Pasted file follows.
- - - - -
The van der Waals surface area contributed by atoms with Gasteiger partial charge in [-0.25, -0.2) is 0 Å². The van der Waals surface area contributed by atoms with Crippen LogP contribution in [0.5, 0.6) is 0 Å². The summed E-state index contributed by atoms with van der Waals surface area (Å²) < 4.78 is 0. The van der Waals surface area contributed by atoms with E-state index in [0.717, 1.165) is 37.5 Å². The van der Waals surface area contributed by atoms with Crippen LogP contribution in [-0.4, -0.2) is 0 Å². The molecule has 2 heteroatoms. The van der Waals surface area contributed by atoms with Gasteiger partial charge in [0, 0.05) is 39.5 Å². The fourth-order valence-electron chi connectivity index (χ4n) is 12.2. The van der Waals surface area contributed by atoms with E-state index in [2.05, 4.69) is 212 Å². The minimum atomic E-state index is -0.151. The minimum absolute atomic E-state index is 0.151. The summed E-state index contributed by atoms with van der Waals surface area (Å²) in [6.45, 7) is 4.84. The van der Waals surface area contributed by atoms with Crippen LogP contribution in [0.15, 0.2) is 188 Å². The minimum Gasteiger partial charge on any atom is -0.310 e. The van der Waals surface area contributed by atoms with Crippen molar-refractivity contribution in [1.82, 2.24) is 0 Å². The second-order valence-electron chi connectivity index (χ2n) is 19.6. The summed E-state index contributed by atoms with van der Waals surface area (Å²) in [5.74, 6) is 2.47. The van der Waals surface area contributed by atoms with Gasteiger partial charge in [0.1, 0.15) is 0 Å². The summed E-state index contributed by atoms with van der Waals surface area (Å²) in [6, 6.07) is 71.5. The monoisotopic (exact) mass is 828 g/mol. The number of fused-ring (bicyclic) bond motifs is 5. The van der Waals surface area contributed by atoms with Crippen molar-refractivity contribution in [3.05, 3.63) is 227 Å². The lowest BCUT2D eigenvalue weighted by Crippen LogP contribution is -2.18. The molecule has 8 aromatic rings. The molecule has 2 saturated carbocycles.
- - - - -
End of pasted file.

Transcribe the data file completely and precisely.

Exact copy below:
The van der Waals surface area contributed by atoms with Gasteiger partial charge in [-0.25, -0.2) is 0 Å². The van der Waals surface area contributed by atoms with Crippen LogP contribution in [0.5, 0.6) is 0 Å². The summed E-state index contributed by atoms with van der Waals surface area (Å²) < 4.78 is 0. The van der Waals surface area contributed by atoms with E-state index in [0.717, 1.165) is 37.5 Å². The van der Waals surface area contributed by atoms with Crippen LogP contribution in [-0.4, -0.2) is 0 Å². The molecule has 2 heteroatoms. The van der Waals surface area contributed by atoms with Gasteiger partial charge in [0, 0.05) is 39.5 Å². The fourth-order valence-electron chi connectivity index (χ4n) is 12.2. The van der Waals surface area contributed by atoms with E-state index in [2.05, 4.69) is 212 Å². The minimum atomic E-state index is -0.151. The minimum absolute atomic E-state index is 0.151. The summed E-state index contributed by atoms with van der Waals surface area (Å²) in [6.45, 7) is 4.84. The van der Waals surface area contributed by atoms with Crippen LogP contribution in [0.15, 0.2) is 188 Å². The minimum Gasteiger partial charge on any atom is -0.310 e. The van der Waals surface area contributed by atoms with Crippen molar-refractivity contribution in [1.82, 2.24) is 0 Å². The second-order valence-electron chi connectivity index (χ2n) is 19.6. The summed E-state index contributed by atoms with van der Waals surface area (Å²) in [5.74, 6) is 2.47. The van der Waals surface area contributed by atoms with Gasteiger partial charge in [0.1, 0.15) is 0 Å². The summed E-state index contributed by atoms with van der Waals surface area (Å²) in [6, 6.07) is 71.5. The monoisotopic (exact) mass is 828 g/mol. The number of fused-ring (bicyclic) bond motifs is 5. The van der Waals surface area contributed by atoms with Crippen molar-refractivity contribution in [3.05, 3.63) is 227 Å². The lowest BCUT2D eigenvalue weighted by Crippen LogP contribution is -2.18. The molecule has 8 aromatic rings. The molecule has 2 saturated carbocycles.